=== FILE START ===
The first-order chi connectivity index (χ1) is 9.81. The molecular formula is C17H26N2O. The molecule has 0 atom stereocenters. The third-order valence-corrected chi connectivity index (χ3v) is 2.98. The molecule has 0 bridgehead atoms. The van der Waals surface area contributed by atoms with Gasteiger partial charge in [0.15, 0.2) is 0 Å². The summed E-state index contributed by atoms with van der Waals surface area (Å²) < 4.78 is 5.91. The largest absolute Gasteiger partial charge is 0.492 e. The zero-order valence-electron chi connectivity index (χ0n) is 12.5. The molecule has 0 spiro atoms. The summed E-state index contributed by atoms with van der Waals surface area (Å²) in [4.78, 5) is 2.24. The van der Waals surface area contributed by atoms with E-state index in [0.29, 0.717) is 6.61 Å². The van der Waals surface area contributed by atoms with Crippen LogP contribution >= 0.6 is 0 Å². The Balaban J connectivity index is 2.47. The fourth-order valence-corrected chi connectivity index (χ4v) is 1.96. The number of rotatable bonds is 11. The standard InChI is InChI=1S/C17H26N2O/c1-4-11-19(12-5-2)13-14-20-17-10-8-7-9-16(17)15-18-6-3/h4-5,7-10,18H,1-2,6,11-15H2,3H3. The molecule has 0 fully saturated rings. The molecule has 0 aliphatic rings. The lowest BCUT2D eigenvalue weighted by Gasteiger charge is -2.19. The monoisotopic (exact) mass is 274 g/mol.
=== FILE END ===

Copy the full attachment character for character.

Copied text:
The first-order chi connectivity index (χ1) is 9.81. The molecular formula is C17H26N2O. The molecule has 0 atom stereocenters. The third-order valence-corrected chi connectivity index (χ3v) is 2.98. The molecule has 0 bridgehead atoms. The van der Waals surface area contributed by atoms with Gasteiger partial charge in [0.15, 0.2) is 0 Å². The summed E-state index contributed by atoms with van der Waals surface area (Å²) < 4.78 is 5.91. The largest absolute Gasteiger partial charge is 0.492 e. The zero-order valence-electron chi connectivity index (χ0n) is 12.5. The molecule has 0 spiro atoms. The summed E-state index contributed by atoms with van der Waals surface area (Å²) in [4.78, 5) is 2.24. The van der Waals surface area contributed by atoms with E-state index in [0.29, 0.717) is 6.61 Å². The van der Waals surface area contributed by atoms with Crippen LogP contribution >= 0.6 is 0 Å². The Balaban J connectivity index is 2.47. The fourth-order valence-corrected chi connectivity index (χ4v) is 1.96. The number of rotatable bonds is 11. The standard InChI is InChI=1S/C17H26N2O/c1-4-11-19(12-5-2)13-14-20-17-10-8-7-9-16(17)15-18-6-3/h4-5,7-10,18H,1-2,6,11-15H2,3H3. The molecule has 0 fully saturated rings. The molecule has 0 aliphatic rings. The lowest BCUT2D eigenvalue weighted by Gasteiger charge is -2.19. The monoisotopic (exact) mass is 274 g/mol.